'Terrifying and isolating' - living with a rare disease
"It's terrifying, isolating - you're having these symptoms and you don't know what tomorrow is going to bring or where it will end up."
That is how Carol McCullough describes living with a rare disease and trying to find out what was wrong with her.
A rare disease is defined as one affecting not more than one person in 2,000.
According to the NI Rare Disease Partnership, one in 17 people in Northern Ireland has such a condition.
That is more than 100,000 people, or roughly the population of a city the size of Londonderry.
Carol McCullough, from County Armagh, was diagnosed with Wilson's Disease in 2010.
'Diagnosis a relief'
It is a rare disorder that results in a build-up of copper in the body. An overload of copper is poisonous and can damage the liver, brain and other organs.
If the disease is caught early enough it can be effectively treated - if not, it is fatal.
The 55-year-old says receiving the diagnosis was a relief.
"It has freed up a lot of anxiety about what actually is the cause. I can get support. It's made me more confident to go out with people, has made me much less angry and more settled.
"The name means an awful lot to people because you do need that label to say, 'That's what is happening to me.'"
Someone who agrees that knowledge is power is busy mother-of-four Gillian Cassidy.
Her eldest daughter Lucia was diagnosed with a rare genetic disorder when she was about three and a half years old.
It is called 22q11 deletion syndrome. Children with the condition can have heart defects, learning difficulties, a cleft palate and may have many other medical problems.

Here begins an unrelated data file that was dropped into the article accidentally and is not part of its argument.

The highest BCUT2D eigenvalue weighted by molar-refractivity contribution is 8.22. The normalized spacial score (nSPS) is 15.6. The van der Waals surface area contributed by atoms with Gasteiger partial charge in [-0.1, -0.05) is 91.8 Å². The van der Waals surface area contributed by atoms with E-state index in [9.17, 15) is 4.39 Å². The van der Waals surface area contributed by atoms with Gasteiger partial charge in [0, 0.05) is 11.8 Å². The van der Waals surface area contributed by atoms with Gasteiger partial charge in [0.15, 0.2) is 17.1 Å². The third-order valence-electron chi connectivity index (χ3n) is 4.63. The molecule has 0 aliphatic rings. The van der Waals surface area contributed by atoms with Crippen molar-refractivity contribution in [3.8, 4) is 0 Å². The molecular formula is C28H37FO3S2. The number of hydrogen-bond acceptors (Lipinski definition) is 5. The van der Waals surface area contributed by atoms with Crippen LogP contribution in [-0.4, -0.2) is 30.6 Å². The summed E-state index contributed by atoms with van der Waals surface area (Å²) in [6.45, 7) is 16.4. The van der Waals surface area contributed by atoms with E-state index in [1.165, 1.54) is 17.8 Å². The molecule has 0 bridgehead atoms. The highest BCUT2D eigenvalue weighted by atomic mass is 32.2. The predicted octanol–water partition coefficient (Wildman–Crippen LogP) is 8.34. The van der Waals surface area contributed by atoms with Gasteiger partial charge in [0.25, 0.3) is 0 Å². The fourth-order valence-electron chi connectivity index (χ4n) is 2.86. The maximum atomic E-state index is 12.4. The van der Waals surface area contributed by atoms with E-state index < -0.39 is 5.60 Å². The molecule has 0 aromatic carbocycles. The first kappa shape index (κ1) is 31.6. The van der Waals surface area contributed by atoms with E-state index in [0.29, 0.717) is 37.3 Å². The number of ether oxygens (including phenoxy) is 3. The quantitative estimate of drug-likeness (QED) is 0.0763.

In almost all cases, the symptoms and features result from a missing piece of chromosome. Gillian says she gradually began to notice signs that something was slightly wrong her daughter.
"When she was getting to the age of two we had had a number of different issues. When she should have been learning how to start to talk we realised she had no sounds. She'd always been a quiet baby who didn't cry a lot so I asked the health visitor to refer her on to speech and language."
That referral led to a series of tests and a diagnosis was eventually received.
The Bangor woman says when she first researched the condition online, she was amazed.
"When I typed in 22q11, it brought up all these images of other children from across the world, who looked exactly like my daughter. Like clones from around the world and I didn't even need the diagnosis. I knew."
Dr Tabib Dabir is a consultant in clinical genetics.
Nearly a year ago, he was instrumental in setting up an innovative clinic within the Belfast Health Trust which monitors the physical health of sufferers of 22q11 deletion syndrome - with an added mental health component. Gillian Cassidy is also a patient support worker at the clinic.
Dr Dabir says he was responding to the needs of his patients.
"Generally when a diagnosis of 22q11 deletion syndrome is made, patients will be sent for an echo-cardiogram, will be referred to an immunologist, will also have a kidney scan, be referred to a plastic surgeon, etc. All the structural malformations of the condition are regularly looked at - the gap we found was the psychiatric component."
This, says Dr Dabir, is key as teenagers and adults with the syndrome are more likely to develop some psychiatric conditions, including schizophrenia.
"The feedback from the clinic has been very, very encouraging. The parents feel it was much needed and they feel like they can actually contact somebody if there are ongoing issues with their child. The psychiatric component was rarely mentioned - so having a psychiatrist at the clinic is very reassuring."
Further information about rare diseases can be found on the NI Rare Disease Partnership website.
The charity, together with the Department of Health, are holding a series of engagement workshops across Northern Ireland - with one being held in Newtownabbey, County Antrim, next week.